What Does Off the Record Mean?

Discover what does off the record mean and how does it apply when you are working closely with a source as a journalist. 

Off the record refers to an agreement between a source and a journalist in relation to certain statements made being neither reportable nor attributable. It is a well-known phrase commonly used in journalism.

To go off the record is a request made by either a source or a journalist relating to the transaction of information with the caveat that that information is neither attributed nor distributed publicly.

When a reporter agrees to listen to a source’s statement off the record, the ethical thing to do is to neither report nor repeat that information. Acclaimed journalist Indira A.R. Lakshmanan said when a journalist gets information off the record, whether they publish that information or not is a “no-brainer”

She added: “They can’t report the information, nor can they repeat it to a journalist who intends to report it. Breaking our agreements — especially for stories that aren’t of huge public interest — gives journalism a bad name at a time when public trust in our industry is already low”.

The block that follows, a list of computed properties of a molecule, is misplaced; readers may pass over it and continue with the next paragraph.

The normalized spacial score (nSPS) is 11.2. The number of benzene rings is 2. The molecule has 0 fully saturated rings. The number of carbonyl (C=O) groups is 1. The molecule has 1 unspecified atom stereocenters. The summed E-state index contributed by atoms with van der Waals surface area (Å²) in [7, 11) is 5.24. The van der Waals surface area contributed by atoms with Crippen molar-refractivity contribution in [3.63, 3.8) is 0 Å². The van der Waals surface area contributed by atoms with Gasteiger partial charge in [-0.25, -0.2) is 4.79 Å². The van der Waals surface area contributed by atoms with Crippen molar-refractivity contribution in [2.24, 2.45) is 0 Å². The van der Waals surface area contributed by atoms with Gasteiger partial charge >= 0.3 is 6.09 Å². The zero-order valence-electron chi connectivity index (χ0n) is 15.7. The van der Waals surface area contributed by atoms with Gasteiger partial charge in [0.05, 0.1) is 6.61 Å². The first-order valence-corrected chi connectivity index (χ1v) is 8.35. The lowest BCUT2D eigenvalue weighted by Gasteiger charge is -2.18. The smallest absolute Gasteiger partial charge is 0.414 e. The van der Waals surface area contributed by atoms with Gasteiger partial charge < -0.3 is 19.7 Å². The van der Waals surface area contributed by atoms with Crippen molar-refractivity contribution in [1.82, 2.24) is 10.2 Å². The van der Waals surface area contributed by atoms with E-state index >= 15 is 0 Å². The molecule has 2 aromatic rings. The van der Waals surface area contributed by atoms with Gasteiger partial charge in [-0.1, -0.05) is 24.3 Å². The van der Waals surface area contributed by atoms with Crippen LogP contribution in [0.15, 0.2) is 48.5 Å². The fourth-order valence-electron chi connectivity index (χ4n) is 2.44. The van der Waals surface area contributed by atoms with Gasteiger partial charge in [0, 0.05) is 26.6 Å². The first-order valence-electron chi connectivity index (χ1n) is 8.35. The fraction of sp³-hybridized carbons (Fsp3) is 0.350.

Before reading more, check out our guide to the best apps for journalists.

When Is A Statement Off The Record Work?

What does off the record mean?
For information to be off the record, there has to be an agreement in place

Former Tampa Bay Times reporter, Tom Jones, discussed the process of being off the record in an article on Poynter.

He said: “A source should ask a reporter first if something can be off the record. Then the reporter can agree or refuse. The source then can decide whether or not they want to share that information”.

In the article, Jones was discussing an incident where Washington Post opinion columnist Jennifer Rubin sent an email to Politico reporter Alex Thompson. The title of the email was ‘OFF THE RECORD’